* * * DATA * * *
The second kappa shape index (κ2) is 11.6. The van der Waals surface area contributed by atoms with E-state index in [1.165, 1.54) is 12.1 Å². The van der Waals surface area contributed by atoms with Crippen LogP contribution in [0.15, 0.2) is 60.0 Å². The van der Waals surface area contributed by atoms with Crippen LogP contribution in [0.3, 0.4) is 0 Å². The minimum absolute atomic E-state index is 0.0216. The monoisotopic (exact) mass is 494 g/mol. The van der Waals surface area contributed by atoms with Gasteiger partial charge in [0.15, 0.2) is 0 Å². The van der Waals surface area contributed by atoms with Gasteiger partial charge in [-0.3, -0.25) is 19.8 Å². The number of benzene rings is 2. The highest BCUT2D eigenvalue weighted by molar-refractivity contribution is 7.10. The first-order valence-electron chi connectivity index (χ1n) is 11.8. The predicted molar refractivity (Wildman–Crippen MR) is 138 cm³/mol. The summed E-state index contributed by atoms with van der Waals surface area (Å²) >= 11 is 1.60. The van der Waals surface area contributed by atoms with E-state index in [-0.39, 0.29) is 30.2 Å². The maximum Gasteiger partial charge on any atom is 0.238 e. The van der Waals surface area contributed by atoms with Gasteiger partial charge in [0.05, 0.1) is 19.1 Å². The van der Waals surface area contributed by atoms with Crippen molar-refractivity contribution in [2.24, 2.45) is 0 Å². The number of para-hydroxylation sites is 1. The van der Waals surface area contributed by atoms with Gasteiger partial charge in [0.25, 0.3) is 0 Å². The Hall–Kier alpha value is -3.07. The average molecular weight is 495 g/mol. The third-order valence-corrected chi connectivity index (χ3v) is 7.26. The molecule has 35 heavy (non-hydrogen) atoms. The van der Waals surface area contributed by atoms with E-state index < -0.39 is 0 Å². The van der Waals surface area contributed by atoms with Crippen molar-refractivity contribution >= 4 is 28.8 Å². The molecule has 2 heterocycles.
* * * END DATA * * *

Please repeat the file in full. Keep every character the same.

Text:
The second kappa shape index (κ2) is 11.6. The van der Waals surface area contributed by atoms with E-state index in [1.165, 1.54) is 12.1 Å². The van der Waals surface area contributed by atoms with Crippen LogP contribution in [0.15, 0.2) is 60.0 Å². The van der Waals surface area contributed by atoms with Crippen LogP contribution in [0.3, 0.4) is 0 Å². The minimum absolute atomic E-state index is 0.0216. The monoisotopic (exact) mass is 494 g/mol. The van der Waals surface area contributed by atoms with Gasteiger partial charge in [0.15, 0.2) is 0 Å². The van der Waals surface area contributed by atoms with Gasteiger partial charge in [-0.3, -0.25) is 19.8 Å². The number of benzene rings is 2. The highest BCUT2D eigenvalue weighted by molar-refractivity contribution is 7.10. The first-order valence-electron chi connectivity index (χ1n) is 11.8. The predicted molar refractivity (Wildman–Crippen MR) is 138 cm³/mol. The summed E-state index contributed by atoms with van der Waals surface area (Å²) >= 11 is 1.60. The van der Waals surface area contributed by atoms with E-state index in [-0.39, 0.29) is 30.2 Å². The maximum Gasteiger partial charge on any atom is 0.238 e. The van der Waals surface area contributed by atoms with Gasteiger partial charge in [0.05, 0.1) is 19.1 Å². The van der Waals surface area contributed by atoms with Crippen molar-refractivity contribution in [2.24, 2.45) is 0 Å². The number of para-hydroxylation sites is 1. The van der Waals surface area contributed by atoms with Gasteiger partial charge in [0.25, 0.3) is 0 Å². The Hall–Kier alpha value is -3.07. The average molecular weight is 495 g/mol. The third-order valence-corrected chi connectivity index (χ3v) is 7.26. The molecule has 35 heavy (non-hydrogen) atoms. The van der Waals surface area contributed by atoms with E-state index < -0.39 is 0 Å². The van der Waals surface area contributed by atoms with Crippen molar-refractivity contribution >= 4 is 28.8 Å². The molecule has 2 heterocycles.